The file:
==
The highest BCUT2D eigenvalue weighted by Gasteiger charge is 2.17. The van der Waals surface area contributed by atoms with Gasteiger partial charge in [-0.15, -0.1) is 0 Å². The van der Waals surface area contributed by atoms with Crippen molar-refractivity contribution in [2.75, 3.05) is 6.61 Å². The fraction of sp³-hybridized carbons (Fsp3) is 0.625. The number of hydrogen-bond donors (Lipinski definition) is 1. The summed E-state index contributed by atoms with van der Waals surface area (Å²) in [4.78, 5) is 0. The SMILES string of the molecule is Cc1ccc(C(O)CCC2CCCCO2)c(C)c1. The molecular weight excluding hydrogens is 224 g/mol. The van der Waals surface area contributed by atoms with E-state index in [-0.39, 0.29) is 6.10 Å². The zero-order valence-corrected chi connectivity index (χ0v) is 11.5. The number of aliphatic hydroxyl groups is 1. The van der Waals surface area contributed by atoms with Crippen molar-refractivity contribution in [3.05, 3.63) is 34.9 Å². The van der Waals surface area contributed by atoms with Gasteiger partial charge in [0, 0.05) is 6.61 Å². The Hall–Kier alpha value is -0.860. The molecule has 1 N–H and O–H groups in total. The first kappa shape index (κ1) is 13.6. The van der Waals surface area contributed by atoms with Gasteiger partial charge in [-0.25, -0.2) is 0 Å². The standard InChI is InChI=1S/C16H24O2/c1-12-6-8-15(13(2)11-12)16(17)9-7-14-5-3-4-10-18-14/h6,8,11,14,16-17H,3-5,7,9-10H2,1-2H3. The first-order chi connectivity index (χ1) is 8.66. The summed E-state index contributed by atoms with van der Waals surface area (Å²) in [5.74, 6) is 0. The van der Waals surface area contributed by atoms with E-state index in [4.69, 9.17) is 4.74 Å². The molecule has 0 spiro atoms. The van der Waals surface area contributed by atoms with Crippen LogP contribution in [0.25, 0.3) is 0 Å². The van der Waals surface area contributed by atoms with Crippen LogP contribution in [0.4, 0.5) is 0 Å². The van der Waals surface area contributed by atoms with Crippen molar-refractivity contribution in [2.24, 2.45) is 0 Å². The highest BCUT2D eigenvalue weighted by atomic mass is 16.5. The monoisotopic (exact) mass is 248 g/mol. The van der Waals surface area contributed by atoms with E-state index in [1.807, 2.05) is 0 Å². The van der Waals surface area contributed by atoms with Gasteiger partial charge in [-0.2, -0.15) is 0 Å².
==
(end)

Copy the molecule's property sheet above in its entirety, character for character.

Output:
The highest BCUT2D eigenvalue weighted by Gasteiger charge is 2.17. The van der Waals surface area contributed by atoms with Gasteiger partial charge in [-0.15, -0.1) is 0 Å². The van der Waals surface area contributed by atoms with Crippen molar-refractivity contribution in [2.75, 3.05) is 6.61 Å². The fraction of sp³-hybridized carbons (Fsp3) is 0.625. The number of hydrogen-bond donors (Lipinski definition) is 1. The summed E-state index contributed by atoms with van der Waals surface area (Å²) in [4.78, 5) is 0. The SMILES string of the molecule is Cc1ccc(C(O)CCC2CCCCO2)c(C)c1. The molecular weight excluding hydrogens is 224 g/mol. The van der Waals surface area contributed by atoms with E-state index in [-0.39, 0.29) is 6.10 Å². The zero-order valence-corrected chi connectivity index (χ0v) is 11.5. The number of aliphatic hydroxyl groups is 1. The van der Waals surface area contributed by atoms with Crippen molar-refractivity contribution in [3.05, 3.63) is 34.9 Å². The van der Waals surface area contributed by atoms with Gasteiger partial charge in [0, 0.05) is 6.61 Å². The Hall–Kier alpha value is -0.860. The molecule has 1 N–H and O–H groups in total. The first kappa shape index (κ1) is 13.6. The van der Waals surface area contributed by atoms with Gasteiger partial charge in [-0.25, -0.2) is 0 Å². The standard InChI is InChI=1S/C16H24O2/c1-12-6-8-15(13(2)11-12)16(17)9-7-14-5-3-4-10-18-14/h6,8,11,14,16-17H,3-5,7,9-10H2,1-2H3. The first-order chi connectivity index (χ1) is 8.66. The summed E-state index contributed by atoms with van der Waals surface area (Å²) in [5.74, 6) is 0. The van der Waals surface area contributed by atoms with E-state index in [4.69, 9.17) is 4.74 Å². The molecule has 0 spiro atoms. The van der Waals surface area contributed by atoms with Crippen LogP contribution in [0.25, 0.3) is 0 Å². The van der Waals surface area contributed by atoms with Crippen LogP contribution in [0.4, 0.5) is 0 Å². The van der Waals surface area contributed by atoms with Crippen molar-refractivity contribution in [2.24, 2.45) is 0 Å². The highest BCUT2D eigenvalue weighted by atomic mass is 16.5. The monoisotopic (exact) mass is 248 g/mol. The van der Waals surface area contributed by atoms with E-state index in [1.807, 2.05) is 0 Å². The van der Waals surface area contributed by atoms with Gasteiger partial charge in [-0.2, -0.15) is 0 Å².